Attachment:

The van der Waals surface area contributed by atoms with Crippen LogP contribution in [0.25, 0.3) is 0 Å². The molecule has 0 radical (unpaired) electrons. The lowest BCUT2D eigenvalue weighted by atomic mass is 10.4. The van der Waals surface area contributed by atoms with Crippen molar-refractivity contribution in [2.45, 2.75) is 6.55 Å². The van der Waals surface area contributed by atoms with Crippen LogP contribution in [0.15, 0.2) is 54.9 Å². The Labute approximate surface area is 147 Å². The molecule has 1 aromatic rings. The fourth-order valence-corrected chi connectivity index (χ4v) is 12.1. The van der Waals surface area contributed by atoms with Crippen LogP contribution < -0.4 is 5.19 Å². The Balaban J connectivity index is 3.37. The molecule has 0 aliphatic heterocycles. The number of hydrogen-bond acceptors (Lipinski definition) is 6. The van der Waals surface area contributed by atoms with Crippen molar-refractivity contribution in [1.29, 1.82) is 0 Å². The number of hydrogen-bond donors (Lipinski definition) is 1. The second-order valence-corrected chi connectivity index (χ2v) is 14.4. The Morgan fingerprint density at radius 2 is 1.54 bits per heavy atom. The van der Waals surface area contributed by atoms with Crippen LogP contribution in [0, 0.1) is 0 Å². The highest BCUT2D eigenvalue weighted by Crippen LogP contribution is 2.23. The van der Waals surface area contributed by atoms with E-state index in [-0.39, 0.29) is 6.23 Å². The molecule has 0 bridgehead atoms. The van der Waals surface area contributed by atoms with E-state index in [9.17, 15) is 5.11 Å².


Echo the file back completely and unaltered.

The van der Waals surface area contributed by atoms with Crippen LogP contribution in [0.25, 0.3) is 0 Å². The molecule has 0 radical (unpaired) electrons. The lowest BCUT2D eigenvalue weighted by atomic mass is 10.4. The van der Waals surface area contributed by atoms with Crippen molar-refractivity contribution in [2.45, 2.75) is 6.55 Å². The van der Waals surface area contributed by atoms with Crippen LogP contribution in [0.15, 0.2) is 54.9 Å². The Labute approximate surface area is 147 Å². The molecule has 1 aromatic rings. The fourth-order valence-corrected chi connectivity index (χ4v) is 12.1. The van der Waals surface area contributed by atoms with Crippen LogP contribution < -0.4 is 5.19 Å². The Balaban J connectivity index is 3.37. The molecule has 0 aliphatic heterocycles. The number of hydrogen-bond acceptors (Lipinski definition) is 6. The van der Waals surface area contributed by atoms with Crippen molar-refractivity contribution in [1.29, 1.82) is 0 Å². The number of hydrogen-bond donors (Lipinski definition) is 1. The second-order valence-corrected chi connectivity index (χ2v) is 14.4. The Morgan fingerprint density at radius 2 is 1.54 bits per heavy atom. The van der Waals surface area contributed by atoms with Crippen LogP contribution in [0, 0.1) is 0 Å². The highest BCUT2D eigenvalue weighted by Crippen LogP contribution is 2.23. The van der Waals surface area contributed by atoms with E-state index in [-0.39, 0.29) is 6.23 Å². The molecule has 0 bridgehead atoms. The van der Waals surface area contributed by atoms with E-state index in [9.17, 15) is 5.11 Å².